Institutional Knowledge

Institutional knowledge is the collective body of information, experience and insights about a particular field that is embodied with people who work within an organization over a period of time

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It's common in organizations to hear people say, "this is how we've always done it,". Or "I don't know why they do that, but this is what we've always done." In many cases, these statements reflect a need for more understanding of your organization's internal operations and history.

In other cases, there are no good reasons for doing things one way versus another. And no one knows any better. However, if you're like most companies and have employees who have been around for longer than five years or so. Which is pretty much all of us by now. There's probably some institutional knowledge that hasn't been shared with others.

Institutional Knowledge

What Is Institutional Knowledge

  • Institutional knowledge is an organization's collective know-how, wisdom, and experience. It is the sum of all the knowledge, skills, and abilities people gain in their work. It includes acquired intellectual capital that others can use within the organization or outside of it.
  • By definition, institutional knowledge is intangible—it's not something you can hold in your hand or see with your eyes. However, you can feel it when you walk into an organization for the first time. There's something different about this place than other places where you've worked. The difference may not be immediately apparent. But over time, you'll notice patterns emerging from how people behave at work. How they communicate with one another through memos or emails. What hours do they arrive at work each day and leave at night? How often do meetings occur during certain seasons (for example, spring cleaning)? All these things add over time to create a culture representing the company's values and traditions. And its methods for accomplishing tasks through shared processes across departments within an organization rather than individuals within each department.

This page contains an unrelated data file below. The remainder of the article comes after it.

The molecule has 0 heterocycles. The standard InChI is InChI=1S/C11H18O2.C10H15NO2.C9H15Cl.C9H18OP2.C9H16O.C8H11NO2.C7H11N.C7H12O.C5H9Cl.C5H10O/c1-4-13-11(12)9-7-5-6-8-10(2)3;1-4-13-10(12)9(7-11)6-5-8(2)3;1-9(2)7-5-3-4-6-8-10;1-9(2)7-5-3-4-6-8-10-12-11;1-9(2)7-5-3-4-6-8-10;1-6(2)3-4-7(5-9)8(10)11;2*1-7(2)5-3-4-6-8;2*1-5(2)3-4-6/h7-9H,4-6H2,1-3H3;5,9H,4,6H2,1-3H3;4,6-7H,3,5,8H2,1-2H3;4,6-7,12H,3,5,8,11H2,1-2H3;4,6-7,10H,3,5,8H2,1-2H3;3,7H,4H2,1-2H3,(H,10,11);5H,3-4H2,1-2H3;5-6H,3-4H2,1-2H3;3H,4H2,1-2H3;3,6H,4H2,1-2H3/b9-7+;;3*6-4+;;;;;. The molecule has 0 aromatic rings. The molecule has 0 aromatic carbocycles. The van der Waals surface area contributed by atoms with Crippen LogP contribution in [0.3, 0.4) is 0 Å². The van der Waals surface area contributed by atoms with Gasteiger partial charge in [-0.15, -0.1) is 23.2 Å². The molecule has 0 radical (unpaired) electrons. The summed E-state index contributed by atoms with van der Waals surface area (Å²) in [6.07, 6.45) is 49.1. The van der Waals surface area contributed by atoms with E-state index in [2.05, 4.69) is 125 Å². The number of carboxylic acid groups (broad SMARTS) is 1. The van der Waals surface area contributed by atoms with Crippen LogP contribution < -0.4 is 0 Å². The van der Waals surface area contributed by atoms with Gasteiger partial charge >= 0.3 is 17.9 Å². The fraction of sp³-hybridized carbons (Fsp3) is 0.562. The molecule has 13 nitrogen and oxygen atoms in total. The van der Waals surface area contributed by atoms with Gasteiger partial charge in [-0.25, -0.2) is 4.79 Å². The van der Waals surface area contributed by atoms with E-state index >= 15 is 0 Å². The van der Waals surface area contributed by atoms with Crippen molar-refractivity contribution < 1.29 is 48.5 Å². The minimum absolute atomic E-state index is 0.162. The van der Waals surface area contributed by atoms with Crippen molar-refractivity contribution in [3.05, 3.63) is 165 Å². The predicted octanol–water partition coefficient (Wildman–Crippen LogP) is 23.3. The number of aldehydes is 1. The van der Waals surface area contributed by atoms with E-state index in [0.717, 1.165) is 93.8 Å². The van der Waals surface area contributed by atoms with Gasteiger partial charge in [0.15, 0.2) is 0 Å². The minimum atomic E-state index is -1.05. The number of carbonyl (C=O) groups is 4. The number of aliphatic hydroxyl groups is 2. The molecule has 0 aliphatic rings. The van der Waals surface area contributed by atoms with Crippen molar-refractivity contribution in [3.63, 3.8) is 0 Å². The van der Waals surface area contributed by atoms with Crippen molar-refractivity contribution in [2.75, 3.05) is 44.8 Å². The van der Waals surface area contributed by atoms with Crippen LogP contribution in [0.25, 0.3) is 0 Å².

When Institutional Knowledge walks out the door

Suppose you've ever worked somewhere where your boss was retiring. And suddenly, everything you know about the company's strategy is gone.

In that case, you know what it feels like to lose institutional knowledge. It's hard for an organization to replace this kind of experience. Especially when it comes from someone who has been there for years or even decades.

When people leave an organization (whether willingly or not), they take their institutional knowledge with them. And it can't easily be replicated by simply hiring new employees.

In fact, according to research from RSM International LLC (an audit firm), replacing 20% of an employee base would require spending 20% more money than before on training costs alone!

Store and share Institutional Knowledge with others

If you've ever worked in an organization, you've probably experienced the frustration of explaining how something works. You can't adequately describe it with words alone. So instead, you must show someone else and let them experience it themselves.

Institutional knowledge is similar in this way: It's difficult to capture and share through written or spoken word alone. It would be best to have visual aids—PowerPoint presentations, screenshots, and videos. To help others visualize what you're describing so, they can better understand it on their terms.